Tips to Writing Your Novel’s First Act

“Writing is a dangerous profession. There is no telling what hole you may rip in society’s carefully woven master narrative.”
– Danielle Orner

Most people have a dream of writing the great American novel. They desire to be known as well as Jane Austen, Mark Twain and Nicholas Sparks–all who have built literary legacies through their love of words. This is a wonderful dream to have, and one that may be successful if done properly. When writing a novel, it’s important to follow a specific layout. For instance, make notes of the following:

HOOK: This is what grabs your readers and pulls them into the story. It’s often the first line but no longer than the first paragraph. In most novels, it may reveal character and action. There is a chance it may hint at setting, plot or the novel’s theme. If you choose to include dialogue, then that may reveal to the reader how well-educated (or under-educated) the main character is. And, the hook often tells the character what point of view the story is being told in, such as a first-person account (where the character is telling the story themselves) or a third-person account (where someone else is telling the story.) There are varying POVs in each of these, of course, so you’ll want to research that.

Before we move on, let’s take a look at the opening lines of the following novels. What do they reveal to you?

11/22/63 (Stephen King): I have never been a crying man.

Before I Go to Sleep (S. J. Watson): The bedroom is strange.

When I Found You (Catherine Ryan Hyde): Nathan McCann stood in his dark kitchen, a good two hours before dawn.

The War of the Worlds (H.G. Wells): No one would have believed in the last years of the nineteenth century that this world was being watched keenly and closely by intelligences greater than man’s and yet as mortal as his own; that as men busied themselves about their various concerns they were scrutinized and studied, perhaps almost as narrowly as a man with microscope might scrutinize the transient creatures that swarm and multiply in a drop of water.

 Moving on from the lead, you want to put your characters onto the stage. Introduce them to your reader through narration, dialogue, conflict or action. What are their motivations? What are their stakes? In essence, why should your reader care about them? If you’re writing your main character, keep in mind you’re going to have to throw trouble their way. Have them cross paths with an ex, have obstacles fall in the path to reach their goal. For instance, let’s say your character wants to buy a house. Have them lose a job, deal with a family member get sick, fight to get a loan (that every banker turns them down for) and then let a miracle happen. Why all this trouble, you ask? Because it keeps your reader up at night. It keeps them turning pages until the last juicy word in your novel. They’re going to stop reading if a character gets what they want when they want it and how they want it. Snoooze.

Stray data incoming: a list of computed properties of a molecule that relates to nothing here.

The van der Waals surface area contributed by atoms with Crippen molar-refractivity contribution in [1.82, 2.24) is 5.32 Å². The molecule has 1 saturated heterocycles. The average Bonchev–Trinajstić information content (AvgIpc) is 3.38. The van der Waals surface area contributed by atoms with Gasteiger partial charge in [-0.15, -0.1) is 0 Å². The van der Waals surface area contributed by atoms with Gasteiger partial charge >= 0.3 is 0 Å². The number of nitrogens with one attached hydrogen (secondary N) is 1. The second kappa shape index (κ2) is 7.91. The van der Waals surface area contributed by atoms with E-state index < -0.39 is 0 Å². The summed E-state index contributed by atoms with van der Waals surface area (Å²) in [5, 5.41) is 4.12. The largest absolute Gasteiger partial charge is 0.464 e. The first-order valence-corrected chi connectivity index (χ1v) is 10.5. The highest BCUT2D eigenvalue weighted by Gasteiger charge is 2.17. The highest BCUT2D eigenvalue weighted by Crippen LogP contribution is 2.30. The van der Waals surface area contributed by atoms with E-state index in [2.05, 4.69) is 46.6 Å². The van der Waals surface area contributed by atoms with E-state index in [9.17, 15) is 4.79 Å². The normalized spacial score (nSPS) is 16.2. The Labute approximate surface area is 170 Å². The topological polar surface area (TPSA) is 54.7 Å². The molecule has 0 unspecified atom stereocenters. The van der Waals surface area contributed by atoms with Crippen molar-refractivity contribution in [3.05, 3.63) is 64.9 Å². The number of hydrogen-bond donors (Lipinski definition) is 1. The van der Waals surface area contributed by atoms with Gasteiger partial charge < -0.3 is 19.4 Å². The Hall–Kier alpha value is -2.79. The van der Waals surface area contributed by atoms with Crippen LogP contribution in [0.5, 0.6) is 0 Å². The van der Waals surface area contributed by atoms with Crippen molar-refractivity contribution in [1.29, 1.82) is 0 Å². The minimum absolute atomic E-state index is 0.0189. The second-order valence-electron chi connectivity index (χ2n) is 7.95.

INCITING INCIDENT. Once your character experiences the first big conflict–a tornado wipes out their house or a traumatic car accident–this is the inciting incident. It sets the domino effect into motion and triggers each conflict that comes thereafter. Normally, in real life, when our house gets mowed over by a tornado we rebuild. But, the stakes are high for your character. They may have to go live in a shelter or find another shelter with their child or pet. As long as they transform by the end of the story, your readers are rooting for them all along the way. And so should you.

BUILD UP. That’s right. Build up the action. Make it bigger than life. Your character may have moved into a new home. Make the roof leak or a pipe burst to show us their strength. Whatever your conflict is, make it 10x or 100x larger than life. If they have an have an accident, have them cling to life and then make a miraculous comeback to life. This will give your readers a happy ending of a character they have wept over and worried about for 300 pages. Show the readers why they should care. The buildup is your chance to double the tension of the story and create in-depth, compelling characters.

Finally, you’ve reached the first doorway. You’re reaching the end of Act 1 and about to enter into Act 2. Think of this plot point as an arch that leads the reader from one section to another. Let’s say your character was just in a bad motorcycle accident. At the end of the chapter, you may have left a cliffhanger of him being loaded into an ambulance with horrible injuries. Now, you have two options. You can immediately go to the hospital’s Emergency Room and show him there or you can show him in recovery. It depends on your story’s pace, your character and your conflict. But, don’t leave your reader searching for answers. If they last saw the character being carried away in an ambulance, don’t show them leaving the hospital. That’s a good way to lose your audience. Too many details are being left out.

Congrats! You have finished a third of your novel. Take a breath and then flex those fingers. We’re just getting to the good part of your story.

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